Articles to read
Why do so many people turn their noses up
by William Wren, contributed to The Globe and Mail - he lives in Fredericton, New Brunswick, Canada
Published July 12, 2018
I was in the sun with a book and a beer. My mother called to me several times to get into the house and out of the sun.
I ignored her because I loved the heat and humidity and the feeling of my body covered in sweat. You don’t often get to perspire as if
you’re putting in a hard day of physical labour simply by reading a book.
The novel was Love in the Time of Cholera by Gabriel Garcia Marquez, the hardcover edition. I had removed the dust jacket and so my
perspiration-damp fingers were blackening with the cover’s dark dye. They were leaving smudged fingerprints on the pages as I turned them.
That was years ago. I remember the feel of the paper and the texture of the cross-hatched cloth binding. The memory is vivid: the taste of
the beer, the damp cover, the perspiration as it moved in a slow crawl down my skin.
It’s a memory of an artifact. It’s not a memory of the art.
I don’t read hardcover books anymore, not if I can help it. I rarely read softcover books either. Mostly, I read e-books.
It’s a tiresome debate, the one pitting print against digital. Yet I still hear people say to me as I hold my e-book reader, “How can you do
that? I can’t stand them. Give me a real book any day,” or something along those lines. (There’s always a reference to how books smell.)
I hear about the physical nature of traditional books: the feel of the paper and the cover. The scent of old pages. The stitching and the glue.
I hear about the physical aspects of books as if I’m dullard who is new to reading and utterly ignorant of them – as if I haven’t been reading
books for over 50 years, including those years when digital books didn’t exist. As if I haven’t collected hundreds of books in boxes and carted
them across the country.
And as if there were no physical aspects to digital books. There are. They’re significant, just as the physical aspects of softcover and
hardback editions aren’t quite as wonderful as nostalgia would have us believe. There’s more to them than how they feel and smell.
Ignoring for a moment how accessible the prose or poetry of a given book might be, you would think the traditional book is about as
accessible as anything could possibly be. It’s simple: Paper bound together and contained in a cover that is either hard or soft. What could be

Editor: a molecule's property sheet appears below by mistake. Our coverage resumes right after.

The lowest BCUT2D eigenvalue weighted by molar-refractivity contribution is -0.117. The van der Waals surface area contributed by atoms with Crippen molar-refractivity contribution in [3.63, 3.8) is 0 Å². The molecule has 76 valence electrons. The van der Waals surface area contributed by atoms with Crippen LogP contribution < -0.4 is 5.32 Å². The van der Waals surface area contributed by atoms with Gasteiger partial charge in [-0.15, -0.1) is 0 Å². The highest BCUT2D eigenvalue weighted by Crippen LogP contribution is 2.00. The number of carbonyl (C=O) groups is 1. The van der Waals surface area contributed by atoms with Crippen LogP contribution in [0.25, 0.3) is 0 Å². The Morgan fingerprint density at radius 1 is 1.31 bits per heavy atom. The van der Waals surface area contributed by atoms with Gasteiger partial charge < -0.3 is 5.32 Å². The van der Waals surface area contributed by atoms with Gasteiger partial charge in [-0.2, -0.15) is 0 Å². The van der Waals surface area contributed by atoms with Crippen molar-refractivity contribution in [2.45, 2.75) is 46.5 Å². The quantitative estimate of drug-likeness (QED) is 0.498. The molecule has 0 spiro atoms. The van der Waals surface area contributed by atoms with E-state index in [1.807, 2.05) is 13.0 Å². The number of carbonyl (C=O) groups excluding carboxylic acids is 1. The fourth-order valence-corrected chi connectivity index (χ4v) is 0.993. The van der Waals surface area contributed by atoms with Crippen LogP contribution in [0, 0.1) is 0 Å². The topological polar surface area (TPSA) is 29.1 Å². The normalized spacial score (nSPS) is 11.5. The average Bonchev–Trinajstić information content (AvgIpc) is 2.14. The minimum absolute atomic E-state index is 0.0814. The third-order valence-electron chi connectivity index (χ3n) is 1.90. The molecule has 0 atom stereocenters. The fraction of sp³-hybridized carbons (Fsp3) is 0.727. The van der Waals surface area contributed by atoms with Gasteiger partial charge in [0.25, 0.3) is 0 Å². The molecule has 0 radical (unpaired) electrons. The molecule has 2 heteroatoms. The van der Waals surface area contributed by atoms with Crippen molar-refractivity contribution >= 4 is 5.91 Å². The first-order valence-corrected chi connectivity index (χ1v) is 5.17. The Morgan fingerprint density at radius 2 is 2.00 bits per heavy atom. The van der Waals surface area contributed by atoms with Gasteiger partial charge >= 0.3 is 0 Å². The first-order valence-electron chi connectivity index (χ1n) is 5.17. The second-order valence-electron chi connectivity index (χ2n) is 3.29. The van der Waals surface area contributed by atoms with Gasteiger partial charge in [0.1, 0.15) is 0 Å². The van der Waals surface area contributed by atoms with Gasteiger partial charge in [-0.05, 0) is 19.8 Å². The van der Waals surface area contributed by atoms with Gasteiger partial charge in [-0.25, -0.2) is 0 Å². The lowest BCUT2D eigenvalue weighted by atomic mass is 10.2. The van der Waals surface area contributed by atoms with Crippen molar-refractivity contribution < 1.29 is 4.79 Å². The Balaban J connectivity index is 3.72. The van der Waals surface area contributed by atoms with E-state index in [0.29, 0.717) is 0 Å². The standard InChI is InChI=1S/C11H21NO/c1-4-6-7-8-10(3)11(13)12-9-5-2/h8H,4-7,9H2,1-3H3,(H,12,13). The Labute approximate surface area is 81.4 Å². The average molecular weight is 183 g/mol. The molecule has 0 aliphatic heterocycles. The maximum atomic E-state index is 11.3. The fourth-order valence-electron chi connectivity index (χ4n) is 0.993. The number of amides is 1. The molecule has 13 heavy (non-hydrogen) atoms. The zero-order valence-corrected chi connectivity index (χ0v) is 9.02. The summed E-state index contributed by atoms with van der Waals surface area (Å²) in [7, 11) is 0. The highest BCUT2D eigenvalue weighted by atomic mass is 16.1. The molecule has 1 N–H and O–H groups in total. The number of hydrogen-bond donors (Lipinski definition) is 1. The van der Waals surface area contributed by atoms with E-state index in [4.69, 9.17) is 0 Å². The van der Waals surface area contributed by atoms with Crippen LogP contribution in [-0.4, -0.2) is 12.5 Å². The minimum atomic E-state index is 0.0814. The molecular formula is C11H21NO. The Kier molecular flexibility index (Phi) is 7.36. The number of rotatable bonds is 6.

easier to read?
The other day, I ordered my first non-digital book in a very long time. I wanted the book and it was only available in a softcover edition: The
Adventures and Misadventures of Maqroll by Colombian author Alvaro Mutis. I would have preferred an e-book edition.
As paper editions were to me before, e-books are to me now. They are what I am used to and comfortable with. That word, comfort, is a key
When that softcover book I ordered arrived, I discovered it was 700 pages of small print, an inch and a half thick, and weighed considerably
more than my e-book reader. I read the book. I enjoyed it. But I couldn’t begin to describe all the various yoga moves I invented trying to hold
it and read it comfortably. I also squinted the entire time.
I’ve not renounced softcover and hardbound editions in favour of the fabulous world of digital. I’m not one of those people crying, with a
zealot’s conviction, “Print is dead!” It’s simply that I like to read and, to read comfortably, which is the only proper way to read, I need e-
books. I’ve found I like them, too.
My hands don’t hold physical books as well as they used to. My fingers and wrists start to hurt after a fairly short time. It’s just plain hard
to read softcover editions and even harder to read hardcover books. It’s probably something arthritic or rheumatoid in my hands. I don’t
But I was about 30 when I read that book in my mother’s backyard and that was 30 years ago. I’m older.
It could be said that I didn’t choose e-books. My hands did. They made the choice a few years ago. E-books are easier to hold and read.
They make reading comfortable so I can ignore everything external and lose myself in the story.
Yes, the story.
(My eyes chose e-books too. They’re no longer young. With a book in digital form, I can simply enlarge the text with a touch.)
As much as I may admire the art of making physical books, my interest is in the writing: what it has to say and how well it says it. I care
about the words.